When working on a story, I let it invade my brain 24/7. I’m working out the story if I’m on a walk or a run, at work, driving, or anywhere. If I’m reading or relaxing, I’m working on the story. If I’m asleep, my brain works on the story. You may not be sitting with a pad and pen or in front of a computer, but these moments of creative thinking, allowing your conscious and subconscious mind to work on the story, are part of the process.  

When something pops up that excites you, write it down and add it to the rough outline when you can.

I used this technique throughout the writing process for Midnight House. I would often find myself stuck on a story element, or maybe even a scene between two characters, and I would allow my brain to process through as many possible outcomes as possible. When the right decisions kicked in and the ideas started to flow, I knew I had the missing piece to help me move the chapter and story forward.

This is all part of the writing process.

My Writing Process

I’ll let you in on a little secret: As a writer, I lack discipline. I don’t write every day. I don’t set hard and fast goals for myself. I often choose to watch a movie or a TV show instead of writing. I sometimes get anxious and overwhelmed at the thought of writing something as big as a novel.

And, yet, I’ve written two. So, how did that happen?

When it comes to writing, I take a filmmaking approach. Films are shot out of sequence and reassembled in the editing bay once the shooting has wrapped. I write the stuff I want to write when I want to write it. If I feel inspired to write the story’s final chapters, I’ll work on those. If I want to take time to focus on chapters about one character, I write those. Maybe there’s an emotional scene I know will be a challenge to write, so I’ll focus on that during a writing session.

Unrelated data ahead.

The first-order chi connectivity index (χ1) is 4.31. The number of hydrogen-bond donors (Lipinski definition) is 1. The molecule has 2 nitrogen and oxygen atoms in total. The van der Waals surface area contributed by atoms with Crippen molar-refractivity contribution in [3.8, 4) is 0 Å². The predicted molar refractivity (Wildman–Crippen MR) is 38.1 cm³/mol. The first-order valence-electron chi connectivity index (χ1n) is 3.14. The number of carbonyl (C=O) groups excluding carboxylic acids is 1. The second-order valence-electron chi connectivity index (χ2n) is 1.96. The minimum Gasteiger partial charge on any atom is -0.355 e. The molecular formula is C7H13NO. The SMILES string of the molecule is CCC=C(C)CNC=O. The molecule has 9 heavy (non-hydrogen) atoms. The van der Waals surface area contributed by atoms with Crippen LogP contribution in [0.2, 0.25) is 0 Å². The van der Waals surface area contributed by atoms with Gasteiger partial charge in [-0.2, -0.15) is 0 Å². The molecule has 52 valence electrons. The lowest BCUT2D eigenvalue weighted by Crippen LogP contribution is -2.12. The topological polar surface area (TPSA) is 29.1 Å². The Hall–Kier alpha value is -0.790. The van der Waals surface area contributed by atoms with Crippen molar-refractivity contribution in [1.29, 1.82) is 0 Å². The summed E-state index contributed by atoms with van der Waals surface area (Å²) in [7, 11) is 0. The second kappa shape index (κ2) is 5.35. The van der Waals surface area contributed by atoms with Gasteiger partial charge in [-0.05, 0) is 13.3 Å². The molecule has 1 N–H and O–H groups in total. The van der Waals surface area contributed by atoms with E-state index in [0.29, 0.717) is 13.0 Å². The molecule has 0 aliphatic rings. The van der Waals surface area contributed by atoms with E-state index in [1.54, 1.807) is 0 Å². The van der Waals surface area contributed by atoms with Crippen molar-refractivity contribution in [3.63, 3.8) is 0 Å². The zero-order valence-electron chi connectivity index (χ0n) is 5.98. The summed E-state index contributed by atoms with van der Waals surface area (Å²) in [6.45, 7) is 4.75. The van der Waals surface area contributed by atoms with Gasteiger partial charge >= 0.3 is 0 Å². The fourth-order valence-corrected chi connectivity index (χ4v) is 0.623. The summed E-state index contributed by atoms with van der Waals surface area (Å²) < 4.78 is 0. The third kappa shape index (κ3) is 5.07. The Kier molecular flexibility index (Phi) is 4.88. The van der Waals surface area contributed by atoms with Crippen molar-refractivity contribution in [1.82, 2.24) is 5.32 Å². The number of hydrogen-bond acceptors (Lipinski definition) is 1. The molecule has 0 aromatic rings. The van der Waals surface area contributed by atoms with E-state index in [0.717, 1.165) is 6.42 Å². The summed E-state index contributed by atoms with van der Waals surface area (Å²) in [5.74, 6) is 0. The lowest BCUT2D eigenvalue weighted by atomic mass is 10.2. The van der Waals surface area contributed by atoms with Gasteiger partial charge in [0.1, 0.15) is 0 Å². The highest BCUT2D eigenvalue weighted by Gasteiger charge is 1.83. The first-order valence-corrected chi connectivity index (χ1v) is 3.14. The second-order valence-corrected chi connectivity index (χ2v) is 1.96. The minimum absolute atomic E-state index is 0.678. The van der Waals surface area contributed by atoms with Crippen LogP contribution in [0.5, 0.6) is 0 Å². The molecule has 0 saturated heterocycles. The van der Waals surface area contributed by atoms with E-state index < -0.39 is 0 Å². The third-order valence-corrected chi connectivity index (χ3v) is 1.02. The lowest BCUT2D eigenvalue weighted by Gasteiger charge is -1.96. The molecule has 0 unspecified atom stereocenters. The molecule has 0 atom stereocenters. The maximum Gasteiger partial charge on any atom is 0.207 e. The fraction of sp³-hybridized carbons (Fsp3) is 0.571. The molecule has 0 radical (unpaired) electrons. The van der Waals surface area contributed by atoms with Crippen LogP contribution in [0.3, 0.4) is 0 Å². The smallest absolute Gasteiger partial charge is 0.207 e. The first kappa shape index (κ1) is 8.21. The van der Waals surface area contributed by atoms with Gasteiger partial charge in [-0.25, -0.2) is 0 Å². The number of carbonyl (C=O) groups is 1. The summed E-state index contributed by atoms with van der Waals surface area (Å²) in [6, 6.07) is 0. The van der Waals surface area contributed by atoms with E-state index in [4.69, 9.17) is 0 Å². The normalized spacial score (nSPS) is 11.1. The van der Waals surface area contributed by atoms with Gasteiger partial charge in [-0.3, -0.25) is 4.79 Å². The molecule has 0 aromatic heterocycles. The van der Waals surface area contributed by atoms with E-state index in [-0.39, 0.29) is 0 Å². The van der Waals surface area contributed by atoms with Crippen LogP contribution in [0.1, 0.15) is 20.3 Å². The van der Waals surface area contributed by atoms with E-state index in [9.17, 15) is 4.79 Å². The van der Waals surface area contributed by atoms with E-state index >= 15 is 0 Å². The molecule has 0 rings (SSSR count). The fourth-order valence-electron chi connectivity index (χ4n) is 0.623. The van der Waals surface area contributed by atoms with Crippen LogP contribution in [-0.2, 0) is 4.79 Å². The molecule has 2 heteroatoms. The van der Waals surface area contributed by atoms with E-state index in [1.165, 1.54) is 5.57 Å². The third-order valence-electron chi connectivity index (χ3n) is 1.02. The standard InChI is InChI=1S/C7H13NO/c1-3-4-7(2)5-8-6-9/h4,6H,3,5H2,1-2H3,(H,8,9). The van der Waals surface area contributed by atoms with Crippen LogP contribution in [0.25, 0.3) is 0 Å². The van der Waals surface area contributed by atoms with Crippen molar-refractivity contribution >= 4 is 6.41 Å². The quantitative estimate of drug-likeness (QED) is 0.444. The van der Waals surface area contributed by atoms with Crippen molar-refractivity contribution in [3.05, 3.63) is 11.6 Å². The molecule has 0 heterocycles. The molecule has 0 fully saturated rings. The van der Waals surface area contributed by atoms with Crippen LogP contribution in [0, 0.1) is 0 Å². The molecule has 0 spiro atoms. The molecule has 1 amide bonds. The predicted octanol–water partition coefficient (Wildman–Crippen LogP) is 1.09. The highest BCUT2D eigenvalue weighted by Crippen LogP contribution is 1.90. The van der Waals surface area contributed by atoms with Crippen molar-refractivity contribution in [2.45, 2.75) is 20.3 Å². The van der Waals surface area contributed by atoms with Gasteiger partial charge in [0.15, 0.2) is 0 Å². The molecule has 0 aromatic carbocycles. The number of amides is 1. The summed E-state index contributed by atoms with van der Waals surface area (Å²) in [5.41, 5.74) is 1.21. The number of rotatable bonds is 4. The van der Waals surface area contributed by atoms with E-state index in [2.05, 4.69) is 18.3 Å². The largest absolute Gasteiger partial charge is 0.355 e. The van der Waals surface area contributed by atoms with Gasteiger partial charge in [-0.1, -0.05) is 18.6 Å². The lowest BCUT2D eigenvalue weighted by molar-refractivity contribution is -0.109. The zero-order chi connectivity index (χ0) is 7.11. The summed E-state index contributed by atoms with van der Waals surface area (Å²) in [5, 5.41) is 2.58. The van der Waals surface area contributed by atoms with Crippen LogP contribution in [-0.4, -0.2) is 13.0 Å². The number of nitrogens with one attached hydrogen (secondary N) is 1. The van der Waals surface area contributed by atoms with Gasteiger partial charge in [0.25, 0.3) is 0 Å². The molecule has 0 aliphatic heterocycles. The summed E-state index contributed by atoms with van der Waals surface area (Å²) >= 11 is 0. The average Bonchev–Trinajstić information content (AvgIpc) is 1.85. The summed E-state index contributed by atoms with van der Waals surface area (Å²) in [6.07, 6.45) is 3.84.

Each element is saved in its own file on the computer, labeled, and dated, so I know what it is. Slowly but surely, the files, pages, and story begin to grow and emerge into a cohesive narrative.

These chapters will be rewritten later; some will be cut entirely, and others will be moved around. But they do get written.

If you already have a writing process that works for you, keep it. Every author has a unique way, place, and time when they write. The key is to get the work done. Even if it takes longer than outsiders think it should. I believe crafting a quality story you’re proud of is far more important than rushing the process.

Find what works for you and try it for a while. If you want to be more productive, make the necessary changes. For example, I will plan a more rigid writing schedule for my next book to complete a draft faster.  

Baby Steps

As I said above, I don’t always set hard and fast goals for my writing time, and there’s a reason I don’t: I tend to psych myself out. I will be at work and decide to write 10,000 words over the weekend. Then, I get home, and Saturday morning arrives, and I’ve overwhelmed myself with a goal that I’m not sure I can meet.

Don’t do this to yourself. Make a small choice: “I’m going to work on the chapter at the junkyard Saturday.” Done. Now, that’s all you have to work on. If you decide to keep writing or realize there’s a chapter related to this later on that you want to write, keep going.  

Knowing your story, characters, and themes and having a rough outline (thanks to your notes) gives you the necessary information to start writing your story.

Take your time, and you’ll get there.

Remember, No One Likes Their First Draft

There’s a reason why it’s called a First Draft. It’s usually filled with chapters that go on too long. Characters that ooze BORING on the page. Dialogue that doesn’t flow or sound real. Plot points that just don’t work or go nowhere.

And we all have to accept this, deal with it, and strive to improve in future drafts.

Every published book you have on your bookshelf, seen in a bookstore, or on Amazon began with a crappy first draft. It’s inevitable. But here’s the neat part about that first draft: Your story is out of your head and exists!

That’s right. When it’s stuck in your head, you can’t fix and edit and improve upon it.  That lackluster first draft is now an opportunity for you to elevate and craft a more robust story than the one drafted before you.

In Part Three, we’ll continue to discuss the drafting and editing process.